Image: MIXED, Privacy Lost
Meta evolves Quest software, discontinues Quest Pro, scales back advanced AR technology. Additionally, there were plenty of horror stories this week.
Quest 2 gets an update, Quest Pro ends
The Quest platform software continues to improve. Version 56 is now available and will be rolled out in stages. Highlights include improved hand tracking, live-streaming to Facebook, automatic updates, and the Swipe keyboard.
Almost simultaneously, reports surfaced that the Quest Pro is being discontinued. Production will be stopped after manufacturer Goertek runs out of components, and sales will only continue while supplies last. One of the reasons is poor sales, which is probably why you will still be able to get an all-new Quest Pro for quite some time.
The same report also suggested that work on the Quest Pro 2 has been stopped, and that the entire Pro line may be on hold. This prompted Meta CTO Bosworth to take to Instagram – neither denying nor confirming. If his goal was to provide little actual insight, he succeeded.
The Quest 3 might be a better VR/AR headset than the Quest Pro, except for the lack of eye and face tracking. At least, that’s what the data suggests. However, we know from many VR headsets that official numbers can significantly differ from the real experience. Beyond the hardware, information about Meta’s open-source AI model Llama 2 raises hopes for the integration of generative AI into the headset. Qualcomm plans to make this possible by 2024.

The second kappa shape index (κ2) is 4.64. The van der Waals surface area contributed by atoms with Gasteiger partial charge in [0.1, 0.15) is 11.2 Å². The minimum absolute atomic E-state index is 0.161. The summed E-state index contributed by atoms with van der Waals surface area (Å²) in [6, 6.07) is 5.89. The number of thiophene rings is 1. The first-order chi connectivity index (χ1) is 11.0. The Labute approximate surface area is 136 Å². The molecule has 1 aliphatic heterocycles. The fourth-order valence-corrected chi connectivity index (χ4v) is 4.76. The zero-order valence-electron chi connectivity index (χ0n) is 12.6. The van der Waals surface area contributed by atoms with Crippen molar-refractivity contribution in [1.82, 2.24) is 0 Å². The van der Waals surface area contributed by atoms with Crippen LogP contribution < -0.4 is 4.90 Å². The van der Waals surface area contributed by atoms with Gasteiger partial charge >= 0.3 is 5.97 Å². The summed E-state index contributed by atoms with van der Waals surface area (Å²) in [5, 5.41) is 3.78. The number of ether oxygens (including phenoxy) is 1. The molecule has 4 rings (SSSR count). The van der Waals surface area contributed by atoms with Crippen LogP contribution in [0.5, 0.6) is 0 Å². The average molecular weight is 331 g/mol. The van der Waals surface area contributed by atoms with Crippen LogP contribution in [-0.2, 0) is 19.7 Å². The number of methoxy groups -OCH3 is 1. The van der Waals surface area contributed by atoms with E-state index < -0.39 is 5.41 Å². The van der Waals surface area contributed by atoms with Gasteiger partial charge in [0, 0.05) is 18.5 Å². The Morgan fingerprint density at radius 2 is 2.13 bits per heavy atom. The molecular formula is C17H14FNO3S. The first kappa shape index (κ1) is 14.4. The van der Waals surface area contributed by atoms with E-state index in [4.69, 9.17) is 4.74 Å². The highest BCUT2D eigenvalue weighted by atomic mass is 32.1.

No more real sex and more horror stories
Sex between humans will soon be obsolete, according to one researcher. VR headsets, AI, and robots might do it better. If you need to distract yourself from this creepy thought, you’ll find more than enough in our list of the 16 best VR horror games.
Another kind of horror, but a necessary one, is the remembrance of Nazi crimes. We must not forget what dictatorship and hatred have done. That’s why it’s important to educate and remember those who went through hell. A VR experience highlights the perspective of three girls from the Nazi era, each in a different country.
Augmented Reality with difficulties and a terrifying scenario
Continuing with horror, what if your AR headset could always accurately detect other people’s emotions, even when they’re trying to hide them? The intriguing sci-fi short Privacy Lost imagines a future where human emotions are made public by AR and AI. What could possibly go wrong?
We’re still a long way from this dystopia, as the big tech giants still can’t get their hands on AR headsets suitable for everyday use. Apple failed, which is why the Vision Pro is now a thing. And even Meta, which is also pumping billions into development, has to take a few steps back: better AR technology is currently too expensive.
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